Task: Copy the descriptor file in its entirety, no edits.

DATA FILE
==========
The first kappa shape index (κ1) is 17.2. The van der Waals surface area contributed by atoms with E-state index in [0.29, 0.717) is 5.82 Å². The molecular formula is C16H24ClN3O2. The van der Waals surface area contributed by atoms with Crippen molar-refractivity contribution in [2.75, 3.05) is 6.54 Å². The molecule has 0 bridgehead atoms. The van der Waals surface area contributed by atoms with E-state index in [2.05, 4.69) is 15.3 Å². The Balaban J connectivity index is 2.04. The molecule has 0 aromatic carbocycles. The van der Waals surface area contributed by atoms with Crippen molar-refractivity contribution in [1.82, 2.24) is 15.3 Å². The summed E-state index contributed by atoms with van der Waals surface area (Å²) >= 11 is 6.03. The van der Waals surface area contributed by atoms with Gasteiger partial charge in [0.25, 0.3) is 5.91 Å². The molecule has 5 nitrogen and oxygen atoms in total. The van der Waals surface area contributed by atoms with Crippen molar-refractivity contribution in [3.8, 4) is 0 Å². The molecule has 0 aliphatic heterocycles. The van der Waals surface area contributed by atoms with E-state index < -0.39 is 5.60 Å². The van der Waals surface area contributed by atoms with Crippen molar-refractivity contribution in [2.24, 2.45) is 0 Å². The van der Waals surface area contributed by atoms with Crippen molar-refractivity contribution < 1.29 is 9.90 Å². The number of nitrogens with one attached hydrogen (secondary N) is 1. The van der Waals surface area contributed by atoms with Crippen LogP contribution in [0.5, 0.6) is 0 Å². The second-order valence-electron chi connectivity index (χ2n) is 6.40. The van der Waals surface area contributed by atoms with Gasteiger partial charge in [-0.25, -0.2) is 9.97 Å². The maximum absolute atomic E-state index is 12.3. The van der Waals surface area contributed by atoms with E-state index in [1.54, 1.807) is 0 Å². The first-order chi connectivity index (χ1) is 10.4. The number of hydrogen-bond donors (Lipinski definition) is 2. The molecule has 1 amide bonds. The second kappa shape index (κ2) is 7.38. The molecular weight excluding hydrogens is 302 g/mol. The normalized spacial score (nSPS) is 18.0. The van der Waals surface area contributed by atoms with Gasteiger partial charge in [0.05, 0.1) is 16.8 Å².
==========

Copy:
The first kappa shape index (κ1) is 17.2. The van der Waals surface area contributed by atoms with E-state index in [0.29, 0.717) is 5.82 Å². The molecular formula is C16H24ClN3O2. The van der Waals surface area contributed by atoms with Crippen molar-refractivity contribution in [2.75, 3.05) is 6.54 Å². The molecule has 0 bridgehead atoms. The van der Waals surface area contributed by atoms with E-state index in [2.05, 4.69) is 15.3 Å². The Balaban J connectivity index is 2.04. The molecule has 0 aromatic carbocycles. The van der Waals surface area contributed by atoms with Crippen molar-refractivity contribution in [1.82, 2.24) is 15.3 Å². The summed E-state index contributed by atoms with van der Waals surface area (Å²) >= 11 is 6.03. The van der Waals surface area contributed by atoms with Gasteiger partial charge in [0.25, 0.3) is 5.91 Å². The molecule has 5 nitrogen and oxygen atoms in total. The van der Waals surface area contributed by atoms with Crippen molar-refractivity contribution in [3.8, 4) is 0 Å². The molecule has 0 aliphatic heterocycles. The van der Waals surface area contributed by atoms with E-state index < -0.39 is 5.60 Å². The van der Waals surface area contributed by atoms with Crippen molar-refractivity contribution in [2.24, 2.45) is 0 Å². The van der Waals surface area contributed by atoms with Crippen molar-refractivity contribution < 1.29 is 9.90 Å². The number of nitrogens with one attached hydrogen (secondary N) is 1. The van der Waals surface area contributed by atoms with Crippen LogP contribution in [0.5, 0.6) is 0 Å². The second-order valence-electron chi connectivity index (χ2n) is 6.40. The van der Waals surface area contributed by atoms with Gasteiger partial charge in [-0.25, -0.2) is 9.97 Å². The maximum absolute atomic E-state index is 12.3. The van der Waals surface area contributed by atoms with E-state index in [1.54, 1.807) is 0 Å². The first-order chi connectivity index (χ1) is 10.4. The number of hydrogen-bond donors (Lipinski definition) is 2. The molecule has 1 amide bonds. The second kappa shape index (κ2) is 7.38. The molecular weight excluding hydrogens is 302 g/mol. The normalized spacial score (nSPS) is 18.0. The van der Waals surface area contributed by atoms with Gasteiger partial charge in [0.05, 0.1) is 16.8 Å².